Though, I am a little disappointed in details revealed in the stretch goals update.

    "Base game includes three races, five classes, and five companions."
    ... with opportunities for 2 more races, 2 more classes, and 3 more companions.

    I'd like to see more than just the standard fantasy fare of races and classes. And how many RPCs are there in BG?... unless I've counted wrong there are 25 in BG1 and 17 in BG2.

    Little concerned that the donator-designed 200 RPCs and 50 unique equipment pieces won't all come out well.

    Time to crowd their forums! :)

  • XzarXzar Member Posts: 215
    Only 8 possible companions in entire game? It means it will be like 4-person DAO-style party at most. How can they claim its a companion-based game then, is beyond me. I hoped for BG1 numbers with BG2 levels of interaction, and if it would be so I could've gone as much as 1,000 pledge for such a game. But with these facts I doubt its even worth pre-ordering.

  • 10thLich10thLich Member Posts: 99
    edited September 2012
    @Xzar
    You do remember that in every Infinity Engine game you're only able to control a party of 6, which means 5 companions?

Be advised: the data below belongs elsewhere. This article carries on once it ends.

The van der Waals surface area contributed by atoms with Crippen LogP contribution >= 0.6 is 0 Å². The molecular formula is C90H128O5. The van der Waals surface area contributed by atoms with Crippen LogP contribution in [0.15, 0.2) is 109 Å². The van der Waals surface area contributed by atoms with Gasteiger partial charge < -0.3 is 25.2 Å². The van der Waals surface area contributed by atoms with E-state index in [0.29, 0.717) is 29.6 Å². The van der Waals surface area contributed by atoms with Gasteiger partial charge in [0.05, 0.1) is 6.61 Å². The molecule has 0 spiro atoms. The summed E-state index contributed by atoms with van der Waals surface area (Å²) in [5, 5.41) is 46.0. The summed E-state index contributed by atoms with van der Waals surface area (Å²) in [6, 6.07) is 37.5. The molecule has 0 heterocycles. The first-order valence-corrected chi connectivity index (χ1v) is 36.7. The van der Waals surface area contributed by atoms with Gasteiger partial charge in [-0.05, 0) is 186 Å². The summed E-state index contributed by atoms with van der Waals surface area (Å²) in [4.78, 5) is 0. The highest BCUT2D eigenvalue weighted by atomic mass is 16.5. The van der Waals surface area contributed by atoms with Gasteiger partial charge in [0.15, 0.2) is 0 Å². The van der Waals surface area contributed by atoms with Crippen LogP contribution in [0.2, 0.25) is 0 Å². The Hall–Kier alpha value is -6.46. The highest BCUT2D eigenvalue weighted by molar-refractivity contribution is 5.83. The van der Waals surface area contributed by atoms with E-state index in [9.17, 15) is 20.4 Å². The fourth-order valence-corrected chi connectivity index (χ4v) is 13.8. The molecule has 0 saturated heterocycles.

Moreover, Obsidian has better writers than today's Bioware. And if they produce characters which can match or exceed the quality of those found in Planescape or Kotor 2, there shouldn't be any worries concerning the level of interaction.

    Additionally, I'd rather have 8 brilliantly written companions, than 15+ mediocre ones.

    10th

    Aristillius
  • XzarXzar Member Posts: 215
    @10thLich

    Party of 6 with just 8 possible hirelings would be stupid, because it means forcing the player to stick to all available NPCs regardless if they fit into party's alignment or not.

    Given the obscurity of setting, we cannot be sure if we find likeable companions at all. I for one dont like Planescape NPCs much, because I dont like high fantasy. I dont want One-of-Many types or flying skull types in a game that claims to be BG successor. I want more Viconias and Xzars.

    So in this sutiation I sure wont pledge, unless they triple the amount of NPCs or explain the setting in much more detail.

    typo_tilly
  • typo_tillytypo_tilly Member Posts: 5,702
    edited September 2012
    Only 8 companions is certainly not something to be excited about, because how does that bode for possible party combinations? There wouldn't be many, that's for sure. Lots of strategy gone. :/ And I agree with the importance of finding likeable companions. Planescape did well with few companions, but I'd prefer to focus on battling than story - centred between IWD and Planescape, really ;-)

    Gotta rock their forums until they give! ^-^

  • MReedMReed Member Posts: 25
    Xzar said:

    @10thLich

    Party of 6 with just 8 possible hirelings would be stupid, because it means forcing the player to stick to all available NPCs regardless if they fit into party's alignment or not.